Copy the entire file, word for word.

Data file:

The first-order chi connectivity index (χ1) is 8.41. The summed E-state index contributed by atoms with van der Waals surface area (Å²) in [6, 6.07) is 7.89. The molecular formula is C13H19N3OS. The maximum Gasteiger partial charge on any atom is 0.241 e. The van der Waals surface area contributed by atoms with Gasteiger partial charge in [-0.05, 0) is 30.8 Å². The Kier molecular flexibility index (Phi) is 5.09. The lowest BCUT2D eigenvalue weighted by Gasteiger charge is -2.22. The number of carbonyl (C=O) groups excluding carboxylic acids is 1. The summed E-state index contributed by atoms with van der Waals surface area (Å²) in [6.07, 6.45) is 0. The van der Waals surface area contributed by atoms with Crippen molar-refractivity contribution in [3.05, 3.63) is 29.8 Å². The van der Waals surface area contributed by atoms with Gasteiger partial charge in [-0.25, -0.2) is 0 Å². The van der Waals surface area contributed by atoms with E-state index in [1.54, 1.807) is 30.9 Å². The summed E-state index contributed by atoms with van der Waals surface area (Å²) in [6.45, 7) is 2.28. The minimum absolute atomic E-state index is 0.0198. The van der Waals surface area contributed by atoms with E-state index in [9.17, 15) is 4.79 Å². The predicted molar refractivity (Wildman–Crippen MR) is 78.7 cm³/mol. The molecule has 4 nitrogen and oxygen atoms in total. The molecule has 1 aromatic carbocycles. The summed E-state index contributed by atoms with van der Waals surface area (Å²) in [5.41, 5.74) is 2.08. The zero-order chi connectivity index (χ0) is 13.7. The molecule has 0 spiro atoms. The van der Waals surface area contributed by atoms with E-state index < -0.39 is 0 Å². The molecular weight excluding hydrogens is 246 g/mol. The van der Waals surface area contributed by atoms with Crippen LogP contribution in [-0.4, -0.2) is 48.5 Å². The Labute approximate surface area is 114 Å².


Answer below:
The first-order chi connectivity index (χ1) is 8.41. The summed E-state index contributed by atoms with van der Waals surface area (Å²) in [6, 6.07) is 7.89. The molecular formula is C13H19N3OS. The maximum Gasteiger partial charge on any atom is 0.241 e. The van der Waals surface area contributed by atoms with Gasteiger partial charge in [-0.05, 0) is 30.8 Å². The Kier molecular flexibility index (Phi) is 5.09. The lowest BCUT2D eigenvalue weighted by Gasteiger charge is -2.22. The number of carbonyl (C=O) groups excluding carboxylic acids is 1. The summed E-state index contributed by atoms with van der Waals surface area (Å²) in [6.07, 6.45) is 0. The van der Waals surface area contributed by atoms with Crippen molar-refractivity contribution in [3.05, 3.63) is 29.8 Å². The van der Waals surface area contributed by atoms with Gasteiger partial charge in [-0.25, -0.2) is 0 Å². The van der Waals surface area contributed by atoms with E-state index in [1.54, 1.807) is 30.9 Å². The summed E-state index contributed by atoms with van der Waals surface area (Å²) in [6.45, 7) is 2.28. The minimum absolute atomic E-state index is 0.0198. The van der Waals surface area contributed by atoms with E-state index in [9.17, 15) is 4.79 Å². The predicted molar refractivity (Wildman–Crippen MR) is 78.7 cm³/mol. The molecule has 4 nitrogen and oxygen atoms in total. The molecule has 1 aromatic carbocycles. The summed E-state index contributed by atoms with van der Waals surface area (Å²) in [5.41, 5.74) is 2.08. The zero-order chi connectivity index (χ0) is 13.7. The molecule has 0 spiro atoms. The van der Waals surface area contributed by atoms with E-state index < -0.39 is 0 Å². The molecular weight excluding hydrogens is 246 g/mol. The van der Waals surface area contributed by atoms with Crippen LogP contribution in [-0.4, -0.2) is 48.5 Å². The Labute approximate surface area is 114 Å².